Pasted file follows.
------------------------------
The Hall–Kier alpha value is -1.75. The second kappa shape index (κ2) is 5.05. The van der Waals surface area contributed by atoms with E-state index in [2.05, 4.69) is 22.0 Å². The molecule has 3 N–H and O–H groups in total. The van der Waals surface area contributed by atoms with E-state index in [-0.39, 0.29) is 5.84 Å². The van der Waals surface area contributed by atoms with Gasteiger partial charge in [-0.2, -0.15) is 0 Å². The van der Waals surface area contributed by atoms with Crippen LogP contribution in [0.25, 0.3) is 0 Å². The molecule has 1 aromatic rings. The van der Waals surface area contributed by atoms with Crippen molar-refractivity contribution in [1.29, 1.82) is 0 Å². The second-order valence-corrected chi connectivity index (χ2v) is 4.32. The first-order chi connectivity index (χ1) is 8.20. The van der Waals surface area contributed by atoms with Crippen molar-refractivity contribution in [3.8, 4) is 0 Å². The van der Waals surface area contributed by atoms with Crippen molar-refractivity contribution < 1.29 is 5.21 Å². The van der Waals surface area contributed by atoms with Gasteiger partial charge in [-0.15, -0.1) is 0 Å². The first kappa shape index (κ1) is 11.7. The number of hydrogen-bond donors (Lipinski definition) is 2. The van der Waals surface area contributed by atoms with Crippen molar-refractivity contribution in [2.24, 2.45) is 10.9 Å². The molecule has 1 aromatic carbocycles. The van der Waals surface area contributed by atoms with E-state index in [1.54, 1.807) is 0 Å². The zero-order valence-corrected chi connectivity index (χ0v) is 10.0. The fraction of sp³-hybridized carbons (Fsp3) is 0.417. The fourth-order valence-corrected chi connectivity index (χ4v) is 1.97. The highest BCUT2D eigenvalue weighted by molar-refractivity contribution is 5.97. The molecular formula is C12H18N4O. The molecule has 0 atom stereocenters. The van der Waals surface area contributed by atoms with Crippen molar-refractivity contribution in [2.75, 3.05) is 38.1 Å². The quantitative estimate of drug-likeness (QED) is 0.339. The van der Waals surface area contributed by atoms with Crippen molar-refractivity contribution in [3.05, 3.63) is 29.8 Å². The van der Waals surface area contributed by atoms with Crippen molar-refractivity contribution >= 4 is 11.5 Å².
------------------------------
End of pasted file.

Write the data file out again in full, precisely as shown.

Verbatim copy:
The Hall–Kier alpha value is -1.75. The second kappa shape index (κ2) is 5.05. The van der Waals surface area contributed by atoms with E-state index in [2.05, 4.69) is 22.0 Å². The molecule has 3 N–H and O–H groups in total. The van der Waals surface area contributed by atoms with E-state index in [-0.39, 0.29) is 5.84 Å². The van der Waals surface area contributed by atoms with Gasteiger partial charge in [-0.2, -0.15) is 0 Å². The van der Waals surface area contributed by atoms with Crippen LogP contribution in [0.25, 0.3) is 0 Å². The molecule has 1 aromatic rings. The van der Waals surface area contributed by atoms with Crippen molar-refractivity contribution in [1.29, 1.82) is 0 Å². The second-order valence-corrected chi connectivity index (χ2v) is 4.32. The first-order chi connectivity index (χ1) is 8.20. The van der Waals surface area contributed by atoms with Crippen molar-refractivity contribution in [3.8, 4) is 0 Å². The van der Waals surface area contributed by atoms with Crippen molar-refractivity contribution < 1.29 is 5.21 Å². The van der Waals surface area contributed by atoms with Gasteiger partial charge in [-0.15, -0.1) is 0 Å². The first kappa shape index (κ1) is 11.7. The number of hydrogen-bond donors (Lipinski definition) is 2. The van der Waals surface area contributed by atoms with Crippen molar-refractivity contribution in [2.24, 2.45) is 10.9 Å². The molecule has 1 aromatic carbocycles. The van der Waals surface area contributed by atoms with E-state index in [1.54, 1.807) is 0 Å². The zero-order valence-corrected chi connectivity index (χ0v) is 10.0. The fraction of sp³-hybridized carbons (Fsp3) is 0.417. The fourth-order valence-corrected chi connectivity index (χ4v) is 1.97. The highest BCUT2D eigenvalue weighted by molar-refractivity contribution is 5.97. The molecular formula is C12H18N4O. The molecule has 0 atom stereocenters. The van der Waals surface area contributed by atoms with Crippen molar-refractivity contribution in [2.75, 3.05) is 38.1 Å². The quantitative estimate of drug-likeness (QED) is 0.339. The van der Waals surface area contributed by atoms with Crippen molar-refractivity contribution in [3.05, 3.63) is 29.8 Å². The van der Waals surface area contributed by atoms with Crippen molar-refractivity contribution >= 4 is 11.5 Å².